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    UNITED STATES v. HAYES

    certiorari to the united states court of appeals for the fourth circuit

    No. 07-608. Argued November 10, 2008--Decided February 24, 2009

    In 1996, Congress extended the federal Gun Control Act of 1968's prohibition on possession of a firearm by convicted felons to include persons convicted of "a misdemeanor crime of domestic violence," 18 U. S. C. §922(g)(9). Responding to a 911 call reporting domestic violence, police officers discovered a rifle in respondent Hayes's home. Based on this and other evidence, Hayes was charged under §§922(g)(9) and 924(a)(2) with possessing firearms after having been convicted of a misdemeanor crime of domestic violence. The indictment identified as the predicate misdemeanor offense Hayes's 1994 conviction for battery against his then-wife, in violation of West Virginia law. Hayes moved to dismiss the indictment on the ground that his 1994 conviction did not qualify as a predicate offense under §922(g)(9) because West Virginia's generic battery law did not designate a domestic relationship between aggressor and victim as an element of the offense. When the District Court denied the motion, Hayes entered a conditional guilty plea and appealed. The Fourth Circuit reversed, holding that a §922(g)(9) predicate offense must have as an element a domestic relationship between offender and victim.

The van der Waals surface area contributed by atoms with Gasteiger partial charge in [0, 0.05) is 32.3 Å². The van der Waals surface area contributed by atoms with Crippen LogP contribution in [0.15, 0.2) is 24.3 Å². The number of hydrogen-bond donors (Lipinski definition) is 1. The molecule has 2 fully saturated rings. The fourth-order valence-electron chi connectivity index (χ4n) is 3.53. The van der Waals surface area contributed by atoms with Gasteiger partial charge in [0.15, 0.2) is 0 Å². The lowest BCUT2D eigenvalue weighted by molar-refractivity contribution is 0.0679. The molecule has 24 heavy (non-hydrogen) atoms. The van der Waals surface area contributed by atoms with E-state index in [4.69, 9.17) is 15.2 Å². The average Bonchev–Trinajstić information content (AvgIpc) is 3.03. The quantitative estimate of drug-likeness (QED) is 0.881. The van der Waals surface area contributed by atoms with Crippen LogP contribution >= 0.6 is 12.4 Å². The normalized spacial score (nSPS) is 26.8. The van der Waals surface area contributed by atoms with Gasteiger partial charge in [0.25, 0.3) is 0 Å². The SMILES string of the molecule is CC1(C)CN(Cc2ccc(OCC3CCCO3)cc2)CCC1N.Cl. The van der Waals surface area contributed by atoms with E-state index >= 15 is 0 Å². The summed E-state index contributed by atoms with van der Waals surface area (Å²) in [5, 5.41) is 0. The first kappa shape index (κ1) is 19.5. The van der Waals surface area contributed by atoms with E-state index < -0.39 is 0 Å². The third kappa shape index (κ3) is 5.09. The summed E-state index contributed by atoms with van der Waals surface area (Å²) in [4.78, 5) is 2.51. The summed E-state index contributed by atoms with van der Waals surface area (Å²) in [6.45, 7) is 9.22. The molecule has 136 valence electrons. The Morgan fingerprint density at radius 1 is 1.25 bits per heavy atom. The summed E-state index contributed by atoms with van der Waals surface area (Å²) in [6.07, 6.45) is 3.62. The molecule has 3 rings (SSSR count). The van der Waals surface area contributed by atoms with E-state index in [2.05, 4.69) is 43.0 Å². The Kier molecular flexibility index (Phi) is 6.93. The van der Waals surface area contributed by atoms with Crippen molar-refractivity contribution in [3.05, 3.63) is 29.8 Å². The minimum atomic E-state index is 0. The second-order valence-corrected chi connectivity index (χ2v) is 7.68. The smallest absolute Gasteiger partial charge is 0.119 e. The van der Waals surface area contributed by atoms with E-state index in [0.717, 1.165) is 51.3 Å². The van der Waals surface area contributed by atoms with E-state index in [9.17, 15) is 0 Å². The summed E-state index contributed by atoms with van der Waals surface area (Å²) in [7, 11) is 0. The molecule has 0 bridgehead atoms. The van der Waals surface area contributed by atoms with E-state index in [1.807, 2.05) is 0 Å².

Held: A domestic relationship, although it must be established beyond a reasonable doubt in a §922(g)(9) firearms possession prosecution, need not be a defining element of the predicate offense. Pp. 4-13.